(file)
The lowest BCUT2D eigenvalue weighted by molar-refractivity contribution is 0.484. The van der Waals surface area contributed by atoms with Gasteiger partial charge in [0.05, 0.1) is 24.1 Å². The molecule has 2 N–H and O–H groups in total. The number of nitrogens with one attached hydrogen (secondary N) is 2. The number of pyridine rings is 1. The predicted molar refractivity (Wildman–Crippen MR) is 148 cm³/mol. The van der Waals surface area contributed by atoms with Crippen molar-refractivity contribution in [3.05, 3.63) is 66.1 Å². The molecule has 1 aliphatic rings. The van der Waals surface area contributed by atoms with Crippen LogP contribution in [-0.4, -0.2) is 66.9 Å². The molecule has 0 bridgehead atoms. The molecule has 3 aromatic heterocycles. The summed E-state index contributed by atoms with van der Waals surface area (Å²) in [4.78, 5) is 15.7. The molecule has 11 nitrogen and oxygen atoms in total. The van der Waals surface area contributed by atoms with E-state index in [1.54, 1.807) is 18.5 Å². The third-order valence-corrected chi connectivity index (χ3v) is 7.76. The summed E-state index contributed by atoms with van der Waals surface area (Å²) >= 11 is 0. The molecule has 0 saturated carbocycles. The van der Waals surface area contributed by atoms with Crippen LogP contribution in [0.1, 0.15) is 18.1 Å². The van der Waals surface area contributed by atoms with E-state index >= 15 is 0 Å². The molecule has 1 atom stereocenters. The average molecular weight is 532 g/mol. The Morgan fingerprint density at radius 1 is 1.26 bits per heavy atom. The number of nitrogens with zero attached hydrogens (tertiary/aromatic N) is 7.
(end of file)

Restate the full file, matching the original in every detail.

The lowest BCUT2D eigenvalue weighted by molar-refractivity contribution is 0.484. The van der Waals surface area contributed by atoms with Gasteiger partial charge in [0.05, 0.1) is 24.1 Å². The molecule has 2 N–H and O–H groups in total. The number of nitrogens with one attached hydrogen (secondary N) is 2. The number of pyridine rings is 1. The predicted molar refractivity (Wildman–Crippen MR) is 148 cm³/mol. The van der Waals surface area contributed by atoms with Crippen molar-refractivity contribution in [3.05, 3.63) is 66.1 Å². The molecule has 1 aliphatic rings. The van der Waals surface area contributed by atoms with Crippen LogP contribution in [-0.4, -0.2) is 66.9 Å². The molecule has 0 bridgehead atoms. The molecule has 3 aromatic heterocycles. The summed E-state index contributed by atoms with van der Waals surface area (Å²) in [4.78, 5) is 15.7. The molecule has 11 nitrogen and oxygen atoms in total. The van der Waals surface area contributed by atoms with E-state index in [1.54, 1.807) is 18.5 Å². The third-order valence-corrected chi connectivity index (χ3v) is 7.76. The summed E-state index contributed by atoms with van der Waals surface area (Å²) >= 11 is 0. The molecule has 0 saturated carbocycles. The van der Waals surface area contributed by atoms with Crippen LogP contribution in [0.1, 0.15) is 18.1 Å². The van der Waals surface area contributed by atoms with E-state index >= 15 is 0 Å². The molecule has 1 atom stereocenters. The average molecular weight is 532 g/mol. The Morgan fingerprint density at radius 1 is 1.26 bits per heavy atom. The number of nitrogens with zero attached hydrogens (tertiary/aromatic N) is 7.